People standing right next to each other seem like they are close, but once you ask them to tilt their heads together you’ll see that they were really miles apart. Anytime you photograph two people together, you’ll make an infinitely better photo if you just ask them to tilt their heads together.
You should do this with friends, coworkers, families, kids, couples, everybody. Now, of course, coworkers standing next to each other probably shouldn’t be touching their temples together, but just tilting their heads toward each other changes the whole mood of the photo and demonstrates affability and even respect.
When working with families, tilting the heads together makes people look demonstrably closer to one another–physically and emotionally–and when families see their own picture hanging on the wall and they look close, this can actually affect the way a family behaves toward one another in the home.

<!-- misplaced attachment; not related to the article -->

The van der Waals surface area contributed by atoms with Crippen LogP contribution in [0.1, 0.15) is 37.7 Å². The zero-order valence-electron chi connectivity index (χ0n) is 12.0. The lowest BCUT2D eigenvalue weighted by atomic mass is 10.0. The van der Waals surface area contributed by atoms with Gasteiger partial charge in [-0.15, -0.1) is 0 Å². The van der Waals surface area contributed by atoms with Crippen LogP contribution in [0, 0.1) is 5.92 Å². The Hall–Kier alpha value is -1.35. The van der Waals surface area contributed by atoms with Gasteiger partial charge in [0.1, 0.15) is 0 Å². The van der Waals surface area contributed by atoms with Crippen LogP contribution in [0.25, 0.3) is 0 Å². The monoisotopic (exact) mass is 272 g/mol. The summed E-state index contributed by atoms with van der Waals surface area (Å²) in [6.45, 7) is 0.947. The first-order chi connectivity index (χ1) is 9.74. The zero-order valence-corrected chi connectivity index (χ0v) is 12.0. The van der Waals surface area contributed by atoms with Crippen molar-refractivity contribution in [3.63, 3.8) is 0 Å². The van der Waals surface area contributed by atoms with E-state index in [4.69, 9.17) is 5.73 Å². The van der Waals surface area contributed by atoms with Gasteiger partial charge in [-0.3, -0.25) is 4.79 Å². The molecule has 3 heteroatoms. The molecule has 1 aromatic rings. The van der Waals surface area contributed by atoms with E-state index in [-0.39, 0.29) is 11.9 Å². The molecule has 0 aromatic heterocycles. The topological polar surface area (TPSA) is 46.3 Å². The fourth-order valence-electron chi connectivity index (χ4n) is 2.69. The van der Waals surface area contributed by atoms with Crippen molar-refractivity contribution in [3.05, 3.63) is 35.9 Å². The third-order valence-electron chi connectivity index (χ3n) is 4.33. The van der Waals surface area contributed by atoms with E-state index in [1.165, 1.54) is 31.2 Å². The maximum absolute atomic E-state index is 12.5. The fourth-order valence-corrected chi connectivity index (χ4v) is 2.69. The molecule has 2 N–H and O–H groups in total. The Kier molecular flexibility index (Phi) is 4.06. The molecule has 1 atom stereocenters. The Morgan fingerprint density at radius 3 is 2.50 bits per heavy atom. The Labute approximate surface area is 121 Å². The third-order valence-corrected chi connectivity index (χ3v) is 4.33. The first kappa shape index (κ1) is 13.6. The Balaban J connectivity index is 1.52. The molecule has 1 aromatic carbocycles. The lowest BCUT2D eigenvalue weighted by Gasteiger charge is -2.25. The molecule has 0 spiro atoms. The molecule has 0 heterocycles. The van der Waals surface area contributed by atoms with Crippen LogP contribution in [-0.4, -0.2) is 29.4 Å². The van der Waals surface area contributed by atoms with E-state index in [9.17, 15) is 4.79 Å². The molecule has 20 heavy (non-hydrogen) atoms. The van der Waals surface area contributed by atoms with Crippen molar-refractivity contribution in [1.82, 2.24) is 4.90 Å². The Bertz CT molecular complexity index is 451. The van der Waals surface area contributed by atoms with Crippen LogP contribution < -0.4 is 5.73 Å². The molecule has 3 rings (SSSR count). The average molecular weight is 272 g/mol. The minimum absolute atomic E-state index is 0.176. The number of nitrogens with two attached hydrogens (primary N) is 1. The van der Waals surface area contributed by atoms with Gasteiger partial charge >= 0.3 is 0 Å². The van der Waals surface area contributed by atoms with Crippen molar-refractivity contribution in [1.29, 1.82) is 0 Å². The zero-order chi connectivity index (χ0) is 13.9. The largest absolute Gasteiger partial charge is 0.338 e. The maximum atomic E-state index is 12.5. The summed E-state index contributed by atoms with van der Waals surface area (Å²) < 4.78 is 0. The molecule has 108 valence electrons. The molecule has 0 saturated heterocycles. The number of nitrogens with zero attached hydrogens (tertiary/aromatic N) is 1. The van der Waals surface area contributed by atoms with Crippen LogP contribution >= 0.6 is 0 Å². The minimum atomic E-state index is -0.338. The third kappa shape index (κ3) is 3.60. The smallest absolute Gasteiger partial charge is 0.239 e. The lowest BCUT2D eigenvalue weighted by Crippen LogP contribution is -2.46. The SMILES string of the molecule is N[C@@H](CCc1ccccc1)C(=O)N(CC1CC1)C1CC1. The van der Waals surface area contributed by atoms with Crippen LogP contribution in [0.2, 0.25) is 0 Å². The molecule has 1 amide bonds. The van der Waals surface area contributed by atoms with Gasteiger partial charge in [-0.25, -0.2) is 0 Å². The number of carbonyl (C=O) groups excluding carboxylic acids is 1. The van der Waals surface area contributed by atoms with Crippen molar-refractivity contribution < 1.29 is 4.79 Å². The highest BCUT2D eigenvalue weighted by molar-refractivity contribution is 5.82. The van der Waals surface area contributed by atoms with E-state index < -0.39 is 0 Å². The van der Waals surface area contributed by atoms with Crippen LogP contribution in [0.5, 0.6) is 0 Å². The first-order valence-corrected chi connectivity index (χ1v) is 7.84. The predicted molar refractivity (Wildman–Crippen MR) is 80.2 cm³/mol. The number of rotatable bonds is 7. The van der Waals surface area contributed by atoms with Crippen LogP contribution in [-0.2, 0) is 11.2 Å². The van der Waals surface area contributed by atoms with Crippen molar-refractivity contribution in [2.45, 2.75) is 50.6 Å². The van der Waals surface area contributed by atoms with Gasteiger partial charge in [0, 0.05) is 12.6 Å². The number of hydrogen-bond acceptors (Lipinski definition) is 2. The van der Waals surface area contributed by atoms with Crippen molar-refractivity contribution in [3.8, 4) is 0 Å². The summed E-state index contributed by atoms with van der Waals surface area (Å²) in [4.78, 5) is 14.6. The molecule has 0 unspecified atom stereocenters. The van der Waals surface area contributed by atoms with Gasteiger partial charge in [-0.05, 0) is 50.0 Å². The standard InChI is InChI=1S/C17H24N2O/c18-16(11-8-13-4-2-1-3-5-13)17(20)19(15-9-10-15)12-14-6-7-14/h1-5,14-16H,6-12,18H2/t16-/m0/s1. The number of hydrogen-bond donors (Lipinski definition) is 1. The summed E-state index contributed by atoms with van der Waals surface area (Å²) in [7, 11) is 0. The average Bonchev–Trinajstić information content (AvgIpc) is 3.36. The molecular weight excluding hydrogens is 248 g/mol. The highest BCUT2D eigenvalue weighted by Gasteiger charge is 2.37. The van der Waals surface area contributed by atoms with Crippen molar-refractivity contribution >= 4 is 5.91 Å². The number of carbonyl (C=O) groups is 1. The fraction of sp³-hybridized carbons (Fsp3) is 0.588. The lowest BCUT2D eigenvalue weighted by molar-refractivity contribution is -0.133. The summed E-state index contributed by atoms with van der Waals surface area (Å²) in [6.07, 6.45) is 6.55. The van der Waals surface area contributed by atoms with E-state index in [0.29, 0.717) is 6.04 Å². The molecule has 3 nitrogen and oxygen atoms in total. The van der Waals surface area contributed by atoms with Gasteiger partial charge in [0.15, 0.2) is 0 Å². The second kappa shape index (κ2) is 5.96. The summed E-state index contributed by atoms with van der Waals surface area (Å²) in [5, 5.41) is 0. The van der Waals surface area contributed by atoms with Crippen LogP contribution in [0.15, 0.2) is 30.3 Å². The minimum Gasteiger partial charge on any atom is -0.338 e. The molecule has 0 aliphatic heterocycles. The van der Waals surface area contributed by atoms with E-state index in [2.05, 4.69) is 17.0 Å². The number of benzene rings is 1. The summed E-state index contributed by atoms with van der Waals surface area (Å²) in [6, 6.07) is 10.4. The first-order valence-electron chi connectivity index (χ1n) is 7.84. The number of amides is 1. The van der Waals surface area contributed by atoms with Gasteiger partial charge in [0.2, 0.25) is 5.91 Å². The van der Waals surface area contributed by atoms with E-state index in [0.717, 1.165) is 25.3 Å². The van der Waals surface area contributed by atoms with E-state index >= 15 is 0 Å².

Coach the tilt
You’ll have to coach people through it, though. When you say, “Tilt your head toward her,” you’ll see all manner of reactions and weird faces movements. The best thing is to demonstrate and say, “Do what I do and gently tilt your head toward her like this.”
You might say, “Your temple is that little divet on the side of your head next to your eye–gently put your faces together so your temples are barely touching.”
When you’re ready for a laughing expression, try, “Now, gently nuzzle your temples together like kittens.” Trust me, it’s a blast and you’ll get great expressions with people who truly look close.
When people stand next to each other or even put their arms around them, they feel like they’re really close but the camera just sees a chasm between them. Tilting their heads together not only makes them appear closer together emotionally, but it also alters the whole mood of the photo. Remember to coach your subjects how to do it. If you’re patient and play with it you’ll end up making the best portraits of their lives.
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